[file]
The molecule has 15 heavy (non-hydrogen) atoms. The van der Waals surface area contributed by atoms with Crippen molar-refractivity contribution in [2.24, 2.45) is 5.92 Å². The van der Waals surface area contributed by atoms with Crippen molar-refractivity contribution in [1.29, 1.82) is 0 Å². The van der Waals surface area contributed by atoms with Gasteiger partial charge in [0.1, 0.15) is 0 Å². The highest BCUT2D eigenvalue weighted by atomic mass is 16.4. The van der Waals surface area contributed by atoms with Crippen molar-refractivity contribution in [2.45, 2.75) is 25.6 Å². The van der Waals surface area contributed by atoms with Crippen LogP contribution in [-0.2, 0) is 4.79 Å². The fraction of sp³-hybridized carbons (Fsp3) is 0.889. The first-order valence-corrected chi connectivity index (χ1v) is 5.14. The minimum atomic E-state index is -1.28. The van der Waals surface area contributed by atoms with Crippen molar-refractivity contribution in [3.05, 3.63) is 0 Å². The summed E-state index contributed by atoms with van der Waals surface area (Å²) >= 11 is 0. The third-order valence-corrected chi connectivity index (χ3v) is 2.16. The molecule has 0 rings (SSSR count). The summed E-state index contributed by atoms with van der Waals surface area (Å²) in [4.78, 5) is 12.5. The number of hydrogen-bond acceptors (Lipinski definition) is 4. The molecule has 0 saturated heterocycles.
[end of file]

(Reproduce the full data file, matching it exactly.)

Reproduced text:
The molecule has 15 heavy (non-hydrogen) atoms. The van der Waals surface area contributed by atoms with Crippen molar-refractivity contribution in [2.24, 2.45) is 5.92 Å². The van der Waals surface area contributed by atoms with Crippen molar-refractivity contribution in [1.29, 1.82) is 0 Å². The van der Waals surface area contributed by atoms with Gasteiger partial charge in [0.1, 0.15) is 0 Å². The highest BCUT2D eigenvalue weighted by atomic mass is 16.4. The van der Waals surface area contributed by atoms with Crippen molar-refractivity contribution in [2.45, 2.75) is 25.6 Å². The van der Waals surface area contributed by atoms with Crippen LogP contribution in [-0.2, 0) is 4.79 Å². The fraction of sp³-hybridized carbons (Fsp3) is 0.889. The first-order valence-corrected chi connectivity index (χ1v) is 5.14. The minimum atomic E-state index is -1.28. The van der Waals surface area contributed by atoms with Crippen molar-refractivity contribution in [3.05, 3.63) is 0 Å². The summed E-state index contributed by atoms with van der Waals surface area (Å²) >= 11 is 0. The third-order valence-corrected chi connectivity index (χ3v) is 2.16. The molecule has 0 rings (SSSR count). The summed E-state index contributed by atoms with van der Waals surface area (Å²) in [4.78, 5) is 12.5. The number of hydrogen-bond acceptors (Lipinski definition) is 4. The molecule has 0 saturated heterocycles.